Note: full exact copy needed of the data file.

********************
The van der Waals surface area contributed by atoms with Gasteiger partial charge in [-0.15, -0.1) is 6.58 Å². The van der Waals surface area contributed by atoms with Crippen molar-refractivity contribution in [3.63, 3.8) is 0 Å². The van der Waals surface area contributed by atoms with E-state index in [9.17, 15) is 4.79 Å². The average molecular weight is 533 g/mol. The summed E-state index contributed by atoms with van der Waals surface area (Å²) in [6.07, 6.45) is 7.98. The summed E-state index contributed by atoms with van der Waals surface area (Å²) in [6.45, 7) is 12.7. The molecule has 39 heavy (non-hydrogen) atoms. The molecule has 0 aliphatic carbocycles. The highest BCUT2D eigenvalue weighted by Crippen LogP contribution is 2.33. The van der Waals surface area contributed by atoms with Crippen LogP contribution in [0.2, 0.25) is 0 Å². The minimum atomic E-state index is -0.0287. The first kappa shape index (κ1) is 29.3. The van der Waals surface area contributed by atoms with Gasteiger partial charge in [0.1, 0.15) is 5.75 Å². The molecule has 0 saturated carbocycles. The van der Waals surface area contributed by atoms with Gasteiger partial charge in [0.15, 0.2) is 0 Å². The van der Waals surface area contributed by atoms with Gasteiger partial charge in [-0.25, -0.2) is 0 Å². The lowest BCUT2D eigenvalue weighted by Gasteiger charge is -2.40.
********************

The van der Waals surface area contributed by atoms with Gasteiger partial charge in [-0.15, -0.1) is 6.58 Å². The van der Waals surface area contributed by atoms with Crippen molar-refractivity contribution in [3.63, 3.8) is 0 Å². The van der Waals surface area contributed by atoms with E-state index in [9.17, 15) is 4.79 Å². The average molecular weight is 533 g/mol. The summed E-state index contributed by atoms with van der Waals surface area (Å²) in [6.07, 6.45) is 7.98. The summed E-state index contributed by atoms with van der Waals surface area (Å²) in [6.45, 7) is 12.7. The molecule has 39 heavy (non-hydrogen) atoms. The molecule has 0 aliphatic carbocycles. The highest BCUT2D eigenvalue weighted by Crippen LogP contribution is 2.33. The van der Waals surface area contributed by atoms with Crippen LogP contribution in [0.2, 0.25) is 0 Å². The minimum atomic E-state index is -0.0287. The first kappa shape index (κ1) is 29.3. The van der Waals surface area contributed by atoms with Gasteiger partial charge in [0.1, 0.15) is 5.75 Å². The molecule has 0 saturated carbocycles. The van der Waals surface area contributed by atoms with Gasteiger partial charge in [0.15, 0.2) is 0 Å². The van der Waals surface area contributed by atoms with Gasteiger partial charge in [-0.25, -0.2) is 0 Å². The lowest BCUT2D eigenvalue weighted by Gasteiger charge is -2.40.